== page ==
World premiere on Blu-ray


Blu-ray Release Date:
November 23rd, 2020
Transparent Blu-ray Case

Chapters 12

 

 

Comments:

NOTE: The below Blu-ray captures were taken directly from the Blu-ray disc.

ADDITION: Second Run Blu-ray (November 2020): Tsai Ming-Liang's "Goodbye, Dragon Inn" ("B sn", 2003) is presented in a new 4K restoration. The older SD DVD releases pale in comparison to this new dual-layered Blu-ray disc from Second Run. Not only is there more detail and grain visible in every shot, the slightly brighter image shows more information in what were once blocky uniform black shadows. The image is now in the 1.85:1 aspect ratio, opening up the sides of the frames while leaving the top and bottom more or less identical. The moderately high bitrate allows for a consistent image quality, while colors have a deeper spectrum now (though at moments can lean a little teal/magenta). Second Run's Blu-ray is positively worth the remarkable upgrade over the past DVDs.

NOTE: We have added 10 more large resolution Blu-ray captures (in lossless PNG format) for DVDBeaver Patrons HERE

Second Run's new
Blu-ray of "Goodbye, Dragon Inn" contains not one, but two audio track options. The original soundtrack is available in 16-bit 5.1 surround DTS-HD Master Audio and 2.0 channel 24-bit stereo linear PCM. As Tsai Ming-Liang mentions in his 36-minute interview on this Blu-ray disc, the sound mixing was very key to the mood of "Goodbye, Dragon Inn". And Du Tuu-Chih accomplishes the herculean task of combining the film's haunting and echoing sounds alongside the sounds of 1967's "Dragon Inn". The closing song "Affection" was written by Hattori Ryoichi (he wrote songs for many Hong Kong movies in the 60s). There are new and improved English subtitle translations on this Region 'Free' Blu-ray from Second Run.

Director Tsai Ming-Liang sits for a 36-minute interview discussing, "Goodbye, Dragon Inn". I have long been a fan of Tsai's work, and to hear him speak at length about this film is a real pleasure. The director covers many topics surrounding the film, including its original conceptions (intended a medium-length film as half of a diptych, though both films ended up being too long) as well as the film's location (Fu-ho) dictating the structure and formation of the film. Tsai also talks of bringing 1967's "Dragon Inn" actors Miao Tien and Shih Chun back to be filmed watching their early screen appearances in an almost empty theatre. The director then talks of the 2-week production, and what many talents various crew members brought to the table. A later story has Tsai recalling that this is one of (my other favorite 'slow-cinema' director), Apichatpong Weerasethakul's favorite films, and that it brought him to tears during his first viewing. Tsai tells of a rather nasty newspaper cartoon re. his film that I won't spoil here. I wish that this 36-minute interview could have gone on for days. Tsai Ming-Liang is quite eloquent, and his informative context doesn't take away from the film's ambiguities or multiple possible readings. The other interesting feature here is the world home-video premiere of 2009's 37-minute "Madam Butterfly". Tsais modern-day interpretation of the classic story is worth a watch. This Second Run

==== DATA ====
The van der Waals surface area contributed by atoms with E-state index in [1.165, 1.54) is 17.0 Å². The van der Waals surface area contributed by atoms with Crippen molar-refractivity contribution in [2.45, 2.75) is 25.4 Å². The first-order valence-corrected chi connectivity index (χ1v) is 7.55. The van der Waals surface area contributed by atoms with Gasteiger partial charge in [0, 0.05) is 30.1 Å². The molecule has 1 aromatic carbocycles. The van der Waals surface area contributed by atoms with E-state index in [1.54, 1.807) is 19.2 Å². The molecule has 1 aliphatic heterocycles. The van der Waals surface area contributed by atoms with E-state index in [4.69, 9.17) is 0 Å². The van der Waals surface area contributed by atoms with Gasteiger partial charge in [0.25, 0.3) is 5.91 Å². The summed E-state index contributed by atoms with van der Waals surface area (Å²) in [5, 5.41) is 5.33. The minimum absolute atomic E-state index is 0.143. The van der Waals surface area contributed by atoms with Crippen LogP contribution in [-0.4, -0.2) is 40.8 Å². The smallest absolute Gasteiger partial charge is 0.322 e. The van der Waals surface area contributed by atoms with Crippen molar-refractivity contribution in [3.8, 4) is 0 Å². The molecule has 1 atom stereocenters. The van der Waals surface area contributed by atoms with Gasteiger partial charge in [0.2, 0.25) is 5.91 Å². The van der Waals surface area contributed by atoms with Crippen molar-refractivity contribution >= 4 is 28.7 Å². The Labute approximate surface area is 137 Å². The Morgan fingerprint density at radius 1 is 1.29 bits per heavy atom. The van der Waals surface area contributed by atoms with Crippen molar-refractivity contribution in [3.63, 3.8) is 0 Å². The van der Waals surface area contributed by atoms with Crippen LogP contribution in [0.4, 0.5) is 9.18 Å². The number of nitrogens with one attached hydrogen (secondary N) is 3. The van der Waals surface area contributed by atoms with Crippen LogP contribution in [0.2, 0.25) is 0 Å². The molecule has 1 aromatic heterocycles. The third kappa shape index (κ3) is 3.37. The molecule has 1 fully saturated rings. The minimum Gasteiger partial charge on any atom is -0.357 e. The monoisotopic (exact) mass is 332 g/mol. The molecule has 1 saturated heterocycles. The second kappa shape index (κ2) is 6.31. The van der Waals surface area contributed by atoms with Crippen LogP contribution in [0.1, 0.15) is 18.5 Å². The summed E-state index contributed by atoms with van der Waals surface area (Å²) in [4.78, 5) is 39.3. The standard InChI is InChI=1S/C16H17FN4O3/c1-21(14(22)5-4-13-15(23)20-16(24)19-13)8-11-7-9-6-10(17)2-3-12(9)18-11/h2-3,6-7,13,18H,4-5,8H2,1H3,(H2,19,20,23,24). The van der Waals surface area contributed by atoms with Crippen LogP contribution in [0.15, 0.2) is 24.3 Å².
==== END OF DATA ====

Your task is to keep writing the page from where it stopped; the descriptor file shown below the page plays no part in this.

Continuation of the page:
Blu-ray release also includes a booklet featuring the essays "Haunted" by curator and critic Tony Rayns, plus a personal appreciation by filmmaker Apichatpong Weerasethakul.

This 4K restoration of Tsai Ming-Liang's "Goodbye, Dragon Inn" (or at least the 2019 Venice festival screening) was approved by the director himself, according to the included interview. The visuals on display put the older SD DVD releases to shame. Fans of the film (myself included) can appreciate the even better sound mixing, here in both the surround Audio and stereo. The extras are few but precious, as the interview with Tsai is worth the price of admission alone. This
Blu-ray is highly recommended to fellow 'slow cinema' fans.

Colin Zavitz